We are also active in the uplands where we are trying to demonstrate that it is possible to slow the flow of rivers during big flood events. We have been working with United Utilities at Haweswater in the Lake District National Park and have restored degraded mire habitats, established new woodland and restored Swindale Beck (shown below) to a more natural state.
The need to work with natural processes to reduce risk of damaging flood is not new, nor is the ability of such schemes to deliver important wildlife habitat. Charles I granted a drainage charter to the 4th Earl of Bedford in 1630 facilitating the draining of the fens between Earith and Downham Market. He recognised that a landscape dominated by natural seasonal flood still needed to be able to accept increased winter flows. Ouse Washes was created (20 miles long, < 1 mile wide). This enabled agricultural production to intensify throughout the fens while the Ouse Washes (now a RSPB reserve) themselves became a refuge for wetland wildlife lost from the wider landscape.
Today, the Environment Agency has developed a substantial evidence base to show what can be achieved.
What’s our vision of the future?
The 25 Year Environment Plan has stated that it wants “a reduced risk of harm from environmental hazards such as flooding and drought” and to “restore losses suffered over past 50 years”.
This means we need to continue to protect what we have and to redouble our efforts to restore lost habitat.
At the coast that could mean creating more than 20,000 hectares!
We know from the analysis and mapping undertaken as part of our Sustainable Shores project that there are more than enough places around the coast (we estimate 34,250 ha) where we can replace what has been lost and will be lost in the future. We know what we need to do, where to do it, why and how. But we still haven’t got close to replacing even 25% of the UK area of coastal habitat that has been lost since 1945, and we are struggling to keep up with what continues to be lost each year.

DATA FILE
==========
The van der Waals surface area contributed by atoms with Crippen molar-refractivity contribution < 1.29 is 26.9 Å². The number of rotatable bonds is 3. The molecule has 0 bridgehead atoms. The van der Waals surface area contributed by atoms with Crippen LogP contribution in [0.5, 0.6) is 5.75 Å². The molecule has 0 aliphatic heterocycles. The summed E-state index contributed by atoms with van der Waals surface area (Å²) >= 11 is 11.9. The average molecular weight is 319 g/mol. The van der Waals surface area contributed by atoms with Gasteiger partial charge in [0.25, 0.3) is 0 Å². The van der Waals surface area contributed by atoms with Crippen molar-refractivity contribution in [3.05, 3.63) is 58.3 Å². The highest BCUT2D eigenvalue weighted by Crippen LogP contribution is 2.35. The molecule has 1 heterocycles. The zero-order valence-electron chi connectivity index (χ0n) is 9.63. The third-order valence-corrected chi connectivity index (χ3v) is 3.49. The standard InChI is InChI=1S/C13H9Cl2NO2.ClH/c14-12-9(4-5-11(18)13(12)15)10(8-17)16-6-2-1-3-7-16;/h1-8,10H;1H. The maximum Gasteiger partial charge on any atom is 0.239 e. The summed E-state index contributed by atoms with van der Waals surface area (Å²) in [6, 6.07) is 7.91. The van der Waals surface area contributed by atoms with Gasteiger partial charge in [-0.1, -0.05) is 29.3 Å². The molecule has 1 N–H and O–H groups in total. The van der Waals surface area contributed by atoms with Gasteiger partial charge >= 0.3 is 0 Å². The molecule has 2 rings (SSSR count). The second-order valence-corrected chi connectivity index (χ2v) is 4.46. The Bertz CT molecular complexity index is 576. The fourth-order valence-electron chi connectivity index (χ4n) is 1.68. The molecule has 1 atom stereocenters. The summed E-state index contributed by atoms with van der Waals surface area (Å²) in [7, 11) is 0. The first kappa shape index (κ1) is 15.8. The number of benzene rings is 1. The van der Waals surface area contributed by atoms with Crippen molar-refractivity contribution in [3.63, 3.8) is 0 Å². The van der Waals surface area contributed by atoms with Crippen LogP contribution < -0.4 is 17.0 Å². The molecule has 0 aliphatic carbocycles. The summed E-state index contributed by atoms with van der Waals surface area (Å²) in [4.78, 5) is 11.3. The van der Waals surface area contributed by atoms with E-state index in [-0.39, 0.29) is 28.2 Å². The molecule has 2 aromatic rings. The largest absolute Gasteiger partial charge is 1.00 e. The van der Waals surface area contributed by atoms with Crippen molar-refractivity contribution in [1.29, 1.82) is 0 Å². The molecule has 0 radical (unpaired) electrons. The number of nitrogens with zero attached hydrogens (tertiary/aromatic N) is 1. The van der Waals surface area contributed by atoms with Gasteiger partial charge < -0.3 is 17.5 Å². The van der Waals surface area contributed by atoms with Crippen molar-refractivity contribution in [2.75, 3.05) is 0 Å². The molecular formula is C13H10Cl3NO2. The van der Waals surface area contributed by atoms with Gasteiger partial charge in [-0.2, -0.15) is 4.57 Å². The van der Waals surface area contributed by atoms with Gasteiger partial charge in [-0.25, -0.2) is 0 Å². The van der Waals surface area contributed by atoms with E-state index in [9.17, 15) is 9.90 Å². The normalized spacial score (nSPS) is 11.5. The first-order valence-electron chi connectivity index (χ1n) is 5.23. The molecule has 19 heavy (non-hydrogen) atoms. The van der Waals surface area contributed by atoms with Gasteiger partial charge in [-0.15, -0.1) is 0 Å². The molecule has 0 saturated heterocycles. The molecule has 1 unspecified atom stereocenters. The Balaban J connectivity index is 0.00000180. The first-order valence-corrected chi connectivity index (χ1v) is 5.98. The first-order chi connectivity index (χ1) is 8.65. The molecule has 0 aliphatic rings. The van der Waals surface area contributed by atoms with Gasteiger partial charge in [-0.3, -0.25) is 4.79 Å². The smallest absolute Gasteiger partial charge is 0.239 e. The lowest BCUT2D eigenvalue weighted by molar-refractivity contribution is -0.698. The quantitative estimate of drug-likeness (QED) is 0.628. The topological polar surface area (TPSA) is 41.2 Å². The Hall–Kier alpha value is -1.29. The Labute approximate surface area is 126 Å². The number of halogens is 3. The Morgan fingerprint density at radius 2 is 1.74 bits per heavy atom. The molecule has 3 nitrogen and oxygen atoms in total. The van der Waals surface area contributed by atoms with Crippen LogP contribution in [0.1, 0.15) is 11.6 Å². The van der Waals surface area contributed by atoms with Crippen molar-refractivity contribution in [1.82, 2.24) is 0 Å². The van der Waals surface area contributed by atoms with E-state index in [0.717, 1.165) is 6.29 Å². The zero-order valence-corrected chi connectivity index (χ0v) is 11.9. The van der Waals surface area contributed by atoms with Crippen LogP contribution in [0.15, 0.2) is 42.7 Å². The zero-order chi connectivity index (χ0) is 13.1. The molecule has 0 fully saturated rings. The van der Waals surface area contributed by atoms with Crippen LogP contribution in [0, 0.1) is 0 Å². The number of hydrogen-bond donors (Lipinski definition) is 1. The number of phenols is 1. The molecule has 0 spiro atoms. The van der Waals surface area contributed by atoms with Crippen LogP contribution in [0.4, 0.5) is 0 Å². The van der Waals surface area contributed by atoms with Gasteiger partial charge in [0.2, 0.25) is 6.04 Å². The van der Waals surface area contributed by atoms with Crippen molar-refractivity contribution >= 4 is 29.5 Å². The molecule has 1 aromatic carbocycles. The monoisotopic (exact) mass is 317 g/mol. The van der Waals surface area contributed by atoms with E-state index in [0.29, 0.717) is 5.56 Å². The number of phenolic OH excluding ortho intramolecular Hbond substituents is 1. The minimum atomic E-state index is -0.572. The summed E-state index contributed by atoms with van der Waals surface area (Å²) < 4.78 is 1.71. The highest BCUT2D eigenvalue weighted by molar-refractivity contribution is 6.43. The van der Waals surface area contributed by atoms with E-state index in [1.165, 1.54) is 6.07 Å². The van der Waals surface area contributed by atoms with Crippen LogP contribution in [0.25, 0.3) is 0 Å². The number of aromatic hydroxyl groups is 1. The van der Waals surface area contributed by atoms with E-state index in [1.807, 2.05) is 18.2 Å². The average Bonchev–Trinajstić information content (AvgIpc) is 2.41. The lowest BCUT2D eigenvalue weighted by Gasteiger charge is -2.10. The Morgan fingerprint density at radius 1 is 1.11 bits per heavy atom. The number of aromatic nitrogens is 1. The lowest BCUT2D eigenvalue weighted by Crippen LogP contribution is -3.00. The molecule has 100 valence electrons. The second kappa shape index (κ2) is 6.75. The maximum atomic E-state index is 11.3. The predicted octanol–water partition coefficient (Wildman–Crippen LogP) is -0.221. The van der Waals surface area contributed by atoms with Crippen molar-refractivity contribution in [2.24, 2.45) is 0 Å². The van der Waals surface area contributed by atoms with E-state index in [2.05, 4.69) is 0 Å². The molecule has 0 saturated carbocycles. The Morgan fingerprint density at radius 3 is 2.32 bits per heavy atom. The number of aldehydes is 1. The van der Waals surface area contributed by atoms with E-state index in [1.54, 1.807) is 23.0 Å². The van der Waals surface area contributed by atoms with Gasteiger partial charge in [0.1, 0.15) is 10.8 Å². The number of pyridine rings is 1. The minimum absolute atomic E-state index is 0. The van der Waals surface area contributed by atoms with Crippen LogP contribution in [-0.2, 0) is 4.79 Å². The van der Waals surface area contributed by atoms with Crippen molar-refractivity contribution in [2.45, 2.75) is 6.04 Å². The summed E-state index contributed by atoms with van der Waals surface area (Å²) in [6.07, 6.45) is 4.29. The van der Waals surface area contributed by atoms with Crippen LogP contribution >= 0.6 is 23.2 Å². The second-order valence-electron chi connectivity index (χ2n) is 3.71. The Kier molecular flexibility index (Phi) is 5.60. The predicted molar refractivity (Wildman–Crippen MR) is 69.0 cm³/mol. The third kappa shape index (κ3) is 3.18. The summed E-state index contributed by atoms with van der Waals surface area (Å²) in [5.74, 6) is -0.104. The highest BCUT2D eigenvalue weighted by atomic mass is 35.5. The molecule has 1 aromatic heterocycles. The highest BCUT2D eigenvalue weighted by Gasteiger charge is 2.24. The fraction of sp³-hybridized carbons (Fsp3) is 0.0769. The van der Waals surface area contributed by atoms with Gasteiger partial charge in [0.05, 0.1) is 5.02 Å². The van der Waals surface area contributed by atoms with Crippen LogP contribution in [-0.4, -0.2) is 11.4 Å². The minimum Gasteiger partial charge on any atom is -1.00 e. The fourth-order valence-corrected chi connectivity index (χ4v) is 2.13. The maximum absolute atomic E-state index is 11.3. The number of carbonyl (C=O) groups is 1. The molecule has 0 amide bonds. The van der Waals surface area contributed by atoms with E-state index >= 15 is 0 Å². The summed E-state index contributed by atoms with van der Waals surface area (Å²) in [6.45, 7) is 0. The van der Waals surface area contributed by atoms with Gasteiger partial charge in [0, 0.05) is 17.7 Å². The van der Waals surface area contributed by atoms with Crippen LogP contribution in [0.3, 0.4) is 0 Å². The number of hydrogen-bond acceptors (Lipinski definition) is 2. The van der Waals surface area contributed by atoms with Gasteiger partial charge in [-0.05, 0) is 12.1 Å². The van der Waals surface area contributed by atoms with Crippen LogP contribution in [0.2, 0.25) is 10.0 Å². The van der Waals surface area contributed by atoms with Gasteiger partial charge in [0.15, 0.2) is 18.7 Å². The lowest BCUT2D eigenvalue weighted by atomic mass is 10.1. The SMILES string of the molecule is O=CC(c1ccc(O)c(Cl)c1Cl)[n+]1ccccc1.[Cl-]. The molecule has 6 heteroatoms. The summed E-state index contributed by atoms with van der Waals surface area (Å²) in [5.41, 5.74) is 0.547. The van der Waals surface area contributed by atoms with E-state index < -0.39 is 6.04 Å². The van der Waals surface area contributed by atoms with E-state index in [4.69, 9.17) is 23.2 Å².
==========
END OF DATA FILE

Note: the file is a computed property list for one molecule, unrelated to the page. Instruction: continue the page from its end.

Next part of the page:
Shoreline Management Plans could create over 6000ha new habitat by 2030 but the rate of implementation would (according to the Adaptation Sub-Committee in 2013) have to increase 5-fold.
So, we need to be smarter in the way we work together and address the serious funding challenge.
And the context for all of this is, of course, the UK vote to leave the European Union which poses a mix of jeopardy and opportunity.
How do we realise this vision?
1. Provide legal underpinning to the 25 Year Environment Plan ambition
The laudable ambition in the 25 Year Environment Plan will mean nothing if it is swept away the next time there is political upheaval. The only way to secure long term momentum is through legislation – essentially to do for nature restoration, what the Climate Change Act has done for decarbonising the economy. And, we would expect that ambition established in law would be reflected in the plans of statutory agencies (for example targets for habitat creation as a contribution to the proposed 500,000ha new habitat proposed in the 25 YEP), so they can play their part.
2. Replace lost EU funding and make better use of existing funding
Brexit will result in £428 million of lost EU funding for environmental protection including EU Life funding which is currently the only dedicated nature conservation fund available in the UK.